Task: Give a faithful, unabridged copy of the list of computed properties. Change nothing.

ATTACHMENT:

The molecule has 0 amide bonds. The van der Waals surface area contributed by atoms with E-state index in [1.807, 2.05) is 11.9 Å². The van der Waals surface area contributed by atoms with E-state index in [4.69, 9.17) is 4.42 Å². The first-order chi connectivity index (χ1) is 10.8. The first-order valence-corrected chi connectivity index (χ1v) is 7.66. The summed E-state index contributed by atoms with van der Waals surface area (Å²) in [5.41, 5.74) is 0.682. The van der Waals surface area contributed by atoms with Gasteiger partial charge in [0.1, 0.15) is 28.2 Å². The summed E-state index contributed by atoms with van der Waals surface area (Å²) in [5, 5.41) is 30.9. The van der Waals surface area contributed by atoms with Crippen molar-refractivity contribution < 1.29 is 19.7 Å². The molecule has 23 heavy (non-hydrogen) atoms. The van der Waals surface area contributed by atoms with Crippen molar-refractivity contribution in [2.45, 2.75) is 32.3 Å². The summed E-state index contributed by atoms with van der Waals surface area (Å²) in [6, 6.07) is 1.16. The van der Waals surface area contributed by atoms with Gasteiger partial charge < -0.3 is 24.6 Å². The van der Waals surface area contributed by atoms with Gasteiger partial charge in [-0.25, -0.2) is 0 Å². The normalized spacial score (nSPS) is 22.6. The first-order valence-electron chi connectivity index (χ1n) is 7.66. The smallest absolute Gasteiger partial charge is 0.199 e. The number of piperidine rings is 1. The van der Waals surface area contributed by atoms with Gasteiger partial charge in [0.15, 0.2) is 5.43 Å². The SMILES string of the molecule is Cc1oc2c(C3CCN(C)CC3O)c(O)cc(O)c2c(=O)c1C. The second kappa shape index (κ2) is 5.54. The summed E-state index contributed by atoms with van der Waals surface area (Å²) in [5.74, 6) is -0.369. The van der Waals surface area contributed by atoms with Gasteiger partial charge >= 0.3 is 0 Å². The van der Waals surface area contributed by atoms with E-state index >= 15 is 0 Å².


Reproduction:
The molecule has 0 amide bonds. The van der Waals surface area contributed by atoms with E-state index in [1.807, 2.05) is 11.9 Å². The van der Waals surface area contributed by atoms with E-state index in [4.69, 9.17) is 4.42 Å². The first-order chi connectivity index (χ1) is 10.8. The first-order valence-corrected chi connectivity index (χ1v) is 7.66. The summed E-state index contributed by atoms with van der Waals surface area (Å²) in [5.41, 5.74) is 0.682. The van der Waals surface area contributed by atoms with Gasteiger partial charge in [0.1, 0.15) is 28.2 Å². The summed E-state index contributed by atoms with van der Waals surface area (Å²) in [5, 5.41) is 30.9. The van der Waals surface area contributed by atoms with Crippen molar-refractivity contribution < 1.29 is 19.7 Å². The molecule has 23 heavy (non-hydrogen) atoms. The van der Waals surface area contributed by atoms with Crippen molar-refractivity contribution in [2.45, 2.75) is 32.3 Å². The summed E-state index contributed by atoms with van der Waals surface area (Å²) in [6, 6.07) is 1.16. The van der Waals surface area contributed by atoms with Gasteiger partial charge < -0.3 is 24.6 Å². The van der Waals surface area contributed by atoms with Gasteiger partial charge in [-0.25, -0.2) is 0 Å². The normalized spacial score (nSPS) is 22.6. The first-order valence-electron chi connectivity index (χ1n) is 7.66. The smallest absolute Gasteiger partial charge is 0.199 e. The number of piperidine rings is 1. The van der Waals surface area contributed by atoms with Gasteiger partial charge in [0.15, 0.2) is 5.43 Å². The SMILES string of the molecule is Cc1oc2c(C3CCN(C)CC3O)c(O)cc(O)c2c(=O)c1C. The second kappa shape index (κ2) is 5.54. The summed E-state index contributed by atoms with van der Waals surface area (Å²) in [5.74, 6) is -0.369. The van der Waals surface area contributed by atoms with Gasteiger partial charge >= 0.3 is 0 Å². The van der Waals surface area contributed by atoms with E-state index >= 15 is 0 Å².